The Dive-LD AUV is built in a spindly streamlined hull. In the manufacture of the structure, 6D printing technologies are widely used. Inside the case there are compartments for target equipment, and on the outer surface there are sections for the output of sensors, antennas and other devices. The design of the apparatus provides immersion to a depth of XNUMX km.
The device is fully electric. Batteries of unknown capacity are on board; the movement is provided by an electric motor with a propeller. Also, the target equipment is powered by batteries. The AUV is capable of speeds up to 7 knots. Duration of swimming - up to 10 days. with a range of up to 310 nautical miles.
First experienced Dive-LD
During past missions, the existing Dive-LD AUVs were equipped mainly with hydroacoustic stations of various types. They were used to survey the seabed and search for various objects. The device is capable of carrying other loads with other functions. In general, the composition of the equipment depends only on the needs of the customer and the available volume inside the case.
The automatic control system of the Dive-LD apparatus is capable of solving various tasks. It is guided by the readings of various sensors and carries out driving and maneuvering, as well as controls the target equipment. AUV can pass along a given route or patrol a certain area, incl. responding to changing circumstances. Communication sessions are provided for data transmission to the control station.
Over the next few years, the Australian Navy, together with Anduril Industries, plans to conduct full-scale tests of three Dive-LD vehicles in an experimental configuration. Then the development of the Ghost Shark product will begin, intended for mass production and subsequent equipment of the fleet.
The Ghost Shark will reportedly be significantly larger than the existing AUV, with Navy officials comparing it to a school bus. Driving performance and autonomy will increase accordingly. In addition, a large device will be able to take on board more equipment.
Seabed survey from Dive-LD
Such an underwater complex will be able to solve a wide range of tasks related to patrolling and lighting the underwater situation. He will have to conduct various deep-sea research, carry out reconnaissance and monitor the activities of third countries, etc. Also, the Ghost Shark AUV will be able to strengthen the existing mine and anti-submarine defense systems.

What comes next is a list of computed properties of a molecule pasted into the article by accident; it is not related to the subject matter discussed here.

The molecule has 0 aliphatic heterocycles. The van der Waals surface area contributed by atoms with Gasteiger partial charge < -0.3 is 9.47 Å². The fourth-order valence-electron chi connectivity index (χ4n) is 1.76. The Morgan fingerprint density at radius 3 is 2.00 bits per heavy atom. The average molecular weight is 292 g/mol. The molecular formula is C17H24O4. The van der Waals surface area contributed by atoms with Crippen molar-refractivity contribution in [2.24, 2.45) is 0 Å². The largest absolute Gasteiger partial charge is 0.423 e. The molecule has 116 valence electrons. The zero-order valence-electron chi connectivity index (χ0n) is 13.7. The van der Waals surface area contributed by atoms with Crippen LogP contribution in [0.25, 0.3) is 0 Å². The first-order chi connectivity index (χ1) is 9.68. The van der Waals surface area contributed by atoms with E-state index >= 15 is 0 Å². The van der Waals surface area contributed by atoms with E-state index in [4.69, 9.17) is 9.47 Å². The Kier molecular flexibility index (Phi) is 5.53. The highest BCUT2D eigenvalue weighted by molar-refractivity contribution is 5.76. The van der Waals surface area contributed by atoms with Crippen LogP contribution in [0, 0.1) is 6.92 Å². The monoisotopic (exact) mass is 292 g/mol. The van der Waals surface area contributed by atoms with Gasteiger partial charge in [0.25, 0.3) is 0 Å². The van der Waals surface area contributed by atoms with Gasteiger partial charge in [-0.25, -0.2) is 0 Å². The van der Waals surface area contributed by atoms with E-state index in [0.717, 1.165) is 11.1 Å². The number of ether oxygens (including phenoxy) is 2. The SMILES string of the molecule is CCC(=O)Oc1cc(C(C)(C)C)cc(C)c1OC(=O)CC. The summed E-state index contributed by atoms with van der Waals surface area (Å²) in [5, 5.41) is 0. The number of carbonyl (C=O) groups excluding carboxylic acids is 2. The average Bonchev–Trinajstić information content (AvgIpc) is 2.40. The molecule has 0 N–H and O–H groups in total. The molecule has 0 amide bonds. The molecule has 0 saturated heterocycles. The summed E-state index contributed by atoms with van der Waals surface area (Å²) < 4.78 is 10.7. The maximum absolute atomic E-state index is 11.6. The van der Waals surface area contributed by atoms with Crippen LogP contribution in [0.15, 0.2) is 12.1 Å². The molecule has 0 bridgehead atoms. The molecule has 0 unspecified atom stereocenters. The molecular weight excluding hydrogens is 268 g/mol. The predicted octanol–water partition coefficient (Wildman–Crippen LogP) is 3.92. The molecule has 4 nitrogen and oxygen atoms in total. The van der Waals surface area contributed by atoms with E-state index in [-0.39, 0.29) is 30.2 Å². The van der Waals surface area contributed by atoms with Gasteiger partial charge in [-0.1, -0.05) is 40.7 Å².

The Ghost Shark is expected to be relatively cheap, especially when compared to full-fledged submarines. The limited cost will allow the Navy to order a sufficient number of such equipment, which will give obvious advantages. The AUV fleet will be able to monitor large areas, incl. performing different tasks at the same time.
However, it is not yet clear how soon the Australian Navy will receive all these capabilities. The three Dive-LDs will be delivered by 2025, and then some time will be spent experimenting. After that, the development of a project for a full-fledged "working" AUV will start, which will also take some time. It is likely that the first Ghost Shark products will be built at the end of this decade. Accordingly, serial production and deployment should only be expected in the early thirties.
Reserve for the future
Thus, the Australian Navy intends to adopt autonomous unmanned underwater vehicles of various classes, including the largest and heaviest, in the distant future. It is expected that such equipment will give the fleet certain operational and combat advantages.
At the same time, the Australian Navy understands the complexity of such equipment and advanced technologies, and therefore begins work with experiments. Prototypes have been ordered for various studies, and the first of them will begin work in the near future. What will be the test results of the first Dive-LD is not yet clear. But it is clear that the upcoming events are of particular importance for the development of the Navy.